Walking your dog is good—both for you and your dog. Walking your dog positively impacts physical and mental health by helping keep off extra weight, lower blood pressure, and provide a healthy dose of fresh air. But are you walking your dog enough?
Determining how often to walk a dog depends on several factors, including your pup’s breed, age, and energy level. And of course, it also depends on the amount of time you have to walk your dog.
Here’s how each of these factors weigh in when determining how often to walk a dog.
Different breeds have different exercise needs. Sporting or working breeds, such as Collies or Australian Shepherds, may have higher exercise requirements than those bred to be lap dogs, such as Yorkshire Terriers and Papillons.
But breed isn’t everything—individual preference comes into play too. For instance, some Basset Hounds can be natural athletes, whereas others prefer to stick to the couch. And dogs who are stressed, experience separation anxiety, or are known to be destructive may benefit from spending more time exercising.
Caution should be used when exercising or walking brachycephalic (flat-faced) breeds such as Pugs or Boxers. These dogs tend to overheat more easily, and pet parents need to be vigilant for signs of heatstroke when walking them.
Most dogs can tolerate a daily 20–30-minute walk if they have a good body condition.
Your dog’s lifespan plays a big role in her walking needs. Younger dogs have more energy and, in general, will need more exercise than dogs who are middle-aged (5–8 years old) and seniors (9 years or older). But again, there are always exceptions to this rule.
Keep in mind that middle-aged and older dogs may have arthritis, muscle atrophy, or other diseases such as hypothyroidism or diabetes that lower their stamina. Mentally, they may be eager to go. But physically, they might not be able to keep up.
It’s important to look for signs that your dog is tiring on her walk and not push her beyond her physical limits. However, your veterinarian may also be able to help keep your pet performing at her best with joint supplements and other therapies as she ages.
Your Dog’s Exercise Tolerance
It’s important to consider your dog’s health when figuring out the appropriate amount to walk her. Most dogs can tolerate a daily 20–30-minute walk if they have a relatively good body condition. Dogs in great physical health can tolerate walks for up to two hours or go hiking for hours at a time. But it may be difficult for overweight or obese dogs to walk 10 minutes without taking multiple breaks or panting heavily due to exertion.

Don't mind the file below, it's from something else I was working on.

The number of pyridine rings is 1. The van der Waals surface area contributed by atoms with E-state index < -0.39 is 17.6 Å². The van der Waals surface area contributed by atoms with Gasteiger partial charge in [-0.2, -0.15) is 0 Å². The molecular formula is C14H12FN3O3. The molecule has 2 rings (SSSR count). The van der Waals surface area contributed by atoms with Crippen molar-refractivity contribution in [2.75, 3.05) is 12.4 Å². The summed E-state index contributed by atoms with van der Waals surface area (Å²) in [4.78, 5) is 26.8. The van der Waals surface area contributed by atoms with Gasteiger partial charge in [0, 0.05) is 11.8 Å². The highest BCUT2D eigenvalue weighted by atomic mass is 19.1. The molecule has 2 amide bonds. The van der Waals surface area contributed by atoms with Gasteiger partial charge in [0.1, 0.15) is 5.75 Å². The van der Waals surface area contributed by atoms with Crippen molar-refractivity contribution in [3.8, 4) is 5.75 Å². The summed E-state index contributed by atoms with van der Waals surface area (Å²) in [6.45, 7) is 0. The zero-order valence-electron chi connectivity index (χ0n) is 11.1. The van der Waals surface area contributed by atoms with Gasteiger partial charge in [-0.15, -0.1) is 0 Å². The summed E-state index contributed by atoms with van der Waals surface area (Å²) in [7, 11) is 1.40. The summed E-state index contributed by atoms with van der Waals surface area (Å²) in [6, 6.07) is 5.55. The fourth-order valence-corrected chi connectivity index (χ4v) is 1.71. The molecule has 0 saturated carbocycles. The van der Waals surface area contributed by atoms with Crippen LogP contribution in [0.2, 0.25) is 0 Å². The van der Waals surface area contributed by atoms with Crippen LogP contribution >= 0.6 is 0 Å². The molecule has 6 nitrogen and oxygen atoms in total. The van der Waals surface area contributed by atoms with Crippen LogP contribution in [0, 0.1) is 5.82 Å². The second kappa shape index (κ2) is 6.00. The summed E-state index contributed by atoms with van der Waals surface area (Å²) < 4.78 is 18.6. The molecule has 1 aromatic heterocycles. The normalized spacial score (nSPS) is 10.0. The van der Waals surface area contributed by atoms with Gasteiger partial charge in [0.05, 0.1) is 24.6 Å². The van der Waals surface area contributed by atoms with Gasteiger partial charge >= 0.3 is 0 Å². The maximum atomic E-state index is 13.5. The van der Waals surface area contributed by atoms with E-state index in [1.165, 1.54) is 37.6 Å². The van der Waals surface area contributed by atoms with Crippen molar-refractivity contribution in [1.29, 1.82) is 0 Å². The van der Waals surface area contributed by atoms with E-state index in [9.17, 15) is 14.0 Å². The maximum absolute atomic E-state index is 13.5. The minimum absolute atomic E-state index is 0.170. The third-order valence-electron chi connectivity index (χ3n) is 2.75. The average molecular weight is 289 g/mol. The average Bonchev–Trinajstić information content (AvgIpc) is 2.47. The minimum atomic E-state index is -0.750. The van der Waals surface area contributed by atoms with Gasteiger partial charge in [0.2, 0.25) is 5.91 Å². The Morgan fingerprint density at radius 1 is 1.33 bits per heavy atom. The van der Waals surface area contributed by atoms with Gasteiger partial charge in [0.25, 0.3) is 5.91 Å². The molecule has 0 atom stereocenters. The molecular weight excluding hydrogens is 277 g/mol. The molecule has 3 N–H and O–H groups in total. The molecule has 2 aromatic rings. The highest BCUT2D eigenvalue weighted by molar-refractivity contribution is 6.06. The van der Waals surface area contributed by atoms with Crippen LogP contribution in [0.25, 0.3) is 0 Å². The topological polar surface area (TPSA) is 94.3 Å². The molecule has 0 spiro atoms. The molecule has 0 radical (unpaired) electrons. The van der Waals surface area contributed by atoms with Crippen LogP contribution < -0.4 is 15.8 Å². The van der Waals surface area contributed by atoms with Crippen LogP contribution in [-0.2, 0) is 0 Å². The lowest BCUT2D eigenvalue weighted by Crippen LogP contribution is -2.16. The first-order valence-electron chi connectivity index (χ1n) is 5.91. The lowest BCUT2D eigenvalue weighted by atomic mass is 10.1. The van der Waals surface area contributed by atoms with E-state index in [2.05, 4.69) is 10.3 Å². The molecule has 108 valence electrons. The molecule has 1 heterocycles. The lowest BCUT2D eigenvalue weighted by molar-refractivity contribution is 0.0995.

Take your dog for a walk and monitor her energy level. If she starts to slow down about 25–30 minutes into the walk, she may be getting tired. Instead of eagerly striding forward, she may start to pant more and take more interest in her surroundings (looking and sniffing around more).
Start to head on back home and monitor her pace going back. Does it slow down even more, or can she keep up the slower pace? If she continues to slow, it means she’s walked too far. Next time, your walk needs to be shorter because you have to account for the time it takes to walk back home.
Not only should you monitor how long it takes for your dog to slow down, but you also need to watch her behavior after the walk. If your dog drinks water and immediately crashes on her dog bed for hours, she may have overexerted herself. If your dog starts limping during the walk or after she has rested from a long walk, then she received too much exercise.
How to Build a Dog’s Exercise Tolerance
A dog’s tolerance for exercise can be increased as long as she’s healthy. Just like you wouldn’t join a marathon if you haven’t run in years, you should not expect your dog to walk, run, or hike for hours if she’s been living a sedentary lifestyle.
Take it easy and gradually increase the amount of exercise you give your dog week by week. By slowly building up her stamina and appropriately conditioning your dog’s body, you can avoid injury and pain.
People need at least 150 minutes of exercise per week, according to the Centers for Disease Control and Prevention. If you strive to exercise your pet this much on weekly basis, that’s great! But we live busy lives and sometimes have really long workdays, and keeping up with regular exercise isn’t always possible.
If you’re struggling to walk your dog because of your schedule, try:
Hiring a dog walker
Aiming for a 10–15 minute walk a day
Substituting walks for playing in your yard
No matter the form of exercise, try to have your dog engage in at least 10–15 minutes of continuous activity every day. If you provide both physical and mental outlets for your pup, she will overall be healthier and mentally more well-balanced.
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